GREAT SEAL OF GEORGE III.Poland, abandoned to her own resources, made a brave but ineffectual defence. The Russians received several severe checks in their advance. At Zadorsk, at Palorma, and finally at Dulienska, the Poles fought them gallantly. At the last-named battle, on the 17th of July, the heroic Kosciusko made terrible havoc of the Russian lines, and was only prevented from utterly routing them by his flank being turned by another arrival of Russians, whom the Emperor Francis, of Austria, had allowed to march through Galicia. The Russians advanced to Warsaw, took regular possession of it, and of all the towns and military forts throughout the country. They dismissed the patriot officers of the army, and dispersed the army itself in small divisions into widely-separated places. They abolished the new Constitution, thrust the burgher class again out of their newly-acquired privileges, and put the press under more ignominious restrictions than before. They confiscated the estates of nobles who had advocated the new reforms. Both Catherine and her Ministers treated the idea of any partition of Poland as the most groundless and ridiculous of notions. They pointed to the invasion of Germany already by Custine, the French Revolutionary general, and justified the temporary occupation of Poland as necessary to the security of both Poland and the neighbouring states. We must leave the three robber Powers, Russia, Prussia, and Austria, therefore, gloating over their prey, and ready to rend it asunder, in order to continue the narrative of the wild explosion of France.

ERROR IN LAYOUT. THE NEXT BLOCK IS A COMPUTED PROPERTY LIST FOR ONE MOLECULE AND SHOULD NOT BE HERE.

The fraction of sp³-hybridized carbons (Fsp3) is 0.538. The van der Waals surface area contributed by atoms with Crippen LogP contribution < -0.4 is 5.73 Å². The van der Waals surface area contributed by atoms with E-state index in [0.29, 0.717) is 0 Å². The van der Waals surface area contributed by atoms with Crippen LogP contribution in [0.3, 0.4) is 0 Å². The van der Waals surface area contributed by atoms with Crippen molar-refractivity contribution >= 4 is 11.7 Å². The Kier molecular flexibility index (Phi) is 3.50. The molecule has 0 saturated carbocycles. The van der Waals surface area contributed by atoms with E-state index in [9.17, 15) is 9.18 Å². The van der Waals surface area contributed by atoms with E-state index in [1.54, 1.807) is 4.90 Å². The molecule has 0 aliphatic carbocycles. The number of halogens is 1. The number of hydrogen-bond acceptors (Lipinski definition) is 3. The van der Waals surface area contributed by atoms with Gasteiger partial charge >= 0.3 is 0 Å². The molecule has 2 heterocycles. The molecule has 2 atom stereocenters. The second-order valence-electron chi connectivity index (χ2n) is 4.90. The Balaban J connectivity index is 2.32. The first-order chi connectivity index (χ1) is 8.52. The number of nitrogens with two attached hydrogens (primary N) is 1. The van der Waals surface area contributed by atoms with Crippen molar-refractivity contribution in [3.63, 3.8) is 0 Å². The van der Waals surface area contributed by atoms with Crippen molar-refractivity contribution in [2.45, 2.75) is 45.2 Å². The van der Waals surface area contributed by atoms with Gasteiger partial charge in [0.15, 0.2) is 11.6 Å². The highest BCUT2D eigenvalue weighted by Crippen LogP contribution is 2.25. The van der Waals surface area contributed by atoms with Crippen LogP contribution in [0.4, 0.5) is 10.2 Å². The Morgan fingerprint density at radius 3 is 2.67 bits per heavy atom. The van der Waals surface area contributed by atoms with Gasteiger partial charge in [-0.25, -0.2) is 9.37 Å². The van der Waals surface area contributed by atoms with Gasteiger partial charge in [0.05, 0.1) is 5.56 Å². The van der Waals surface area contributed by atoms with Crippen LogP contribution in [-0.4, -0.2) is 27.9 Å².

MR. ALEXANDER'S LEVES IN KING'S BENCH PRISON. (See p. 310.)